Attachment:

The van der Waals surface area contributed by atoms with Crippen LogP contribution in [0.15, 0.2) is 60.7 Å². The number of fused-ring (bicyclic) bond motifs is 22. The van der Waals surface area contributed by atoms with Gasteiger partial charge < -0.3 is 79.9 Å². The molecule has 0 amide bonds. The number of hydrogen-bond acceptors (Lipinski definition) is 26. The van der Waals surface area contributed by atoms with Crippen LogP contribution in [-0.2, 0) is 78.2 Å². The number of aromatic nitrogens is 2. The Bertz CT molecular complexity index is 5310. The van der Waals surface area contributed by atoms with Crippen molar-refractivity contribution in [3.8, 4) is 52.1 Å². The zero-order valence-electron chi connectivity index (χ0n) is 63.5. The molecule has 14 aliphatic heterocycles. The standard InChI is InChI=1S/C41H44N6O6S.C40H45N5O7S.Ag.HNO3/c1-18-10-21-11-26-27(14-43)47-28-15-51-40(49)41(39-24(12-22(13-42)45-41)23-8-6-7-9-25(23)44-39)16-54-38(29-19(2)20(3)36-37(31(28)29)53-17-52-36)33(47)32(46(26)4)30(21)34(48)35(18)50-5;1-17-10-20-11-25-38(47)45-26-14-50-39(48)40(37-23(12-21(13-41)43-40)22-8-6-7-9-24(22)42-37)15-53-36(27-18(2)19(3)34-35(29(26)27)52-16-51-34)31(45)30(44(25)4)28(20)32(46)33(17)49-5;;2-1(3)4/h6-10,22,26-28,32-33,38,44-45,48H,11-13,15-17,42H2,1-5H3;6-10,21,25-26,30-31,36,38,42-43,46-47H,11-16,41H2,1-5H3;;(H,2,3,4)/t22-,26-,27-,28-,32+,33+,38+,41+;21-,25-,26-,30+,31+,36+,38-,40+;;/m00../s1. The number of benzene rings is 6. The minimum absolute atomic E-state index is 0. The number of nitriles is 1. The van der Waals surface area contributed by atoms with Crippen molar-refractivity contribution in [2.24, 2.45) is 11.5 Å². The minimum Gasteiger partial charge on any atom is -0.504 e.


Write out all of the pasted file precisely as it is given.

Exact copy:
The van der Waals surface area contributed by atoms with Crippen LogP contribution in [0.15, 0.2) is 60.7 Å². The number of fused-ring (bicyclic) bond motifs is 22. The van der Waals surface area contributed by atoms with Gasteiger partial charge < -0.3 is 79.9 Å². The molecule has 0 amide bonds. The number of hydrogen-bond acceptors (Lipinski definition) is 26. The van der Waals surface area contributed by atoms with Crippen LogP contribution in [-0.2, 0) is 78.2 Å². The number of aromatic nitrogens is 2. The Bertz CT molecular complexity index is 5310. The van der Waals surface area contributed by atoms with Crippen molar-refractivity contribution in [3.8, 4) is 52.1 Å². The zero-order valence-electron chi connectivity index (χ0n) is 63.5. The molecule has 14 aliphatic heterocycles. The standard InChI is InChI=1S/C41H44N6O6S.C40H45N5O7S.Ag.HNO3/c1-18-10-21-11-26-27(14-43)47-28-15-51-40(49)41(39-24(12-22(13-42)45-41)23-8-6-7-9-25(23)44-39)16-54-38(29-19(2)20(3)36-37(31(28)29)53-17-52-36)33(47)32(46(26)4)30(21)34(48)35(18)50-5;1-17-10-20-11-25-38(47)45-26-14-50-39(48)40(37-23(12-21(13-41)43-40)22-8-6-7-9-24(22)42-37)15-53-36(27-18(2)19(3)34-35(29(26)27)52-16-51-34)31(45)30(44(25)4)28(20)32(46)33(17)49-5;;2-1(3)4/h6-10,22,26-28,32-33,38,44-45,48H,11-13,15-17,42H2,1-5H3;6-10,21,25-26,30-31,36,38,42-43,46-47H,11-16,41H2,1-5H3;;(H,2,3,4)/t22-,26-,27-,28-,32+,33+,38+,41+;21-,25-,26-,30+,31+,36+,38-,40+;;/m00../s1. The number of benzene rings is 6. The minimum absolute atomic E-state index is 0. The number of nitriles is 1. The van der Waals surface area contributed by atoms with Crippen molar-refractivity contribution in [2.24, 2.45) is 11.5 Å². The minimum Gasteiger partial charge on any atom is -0.504 e.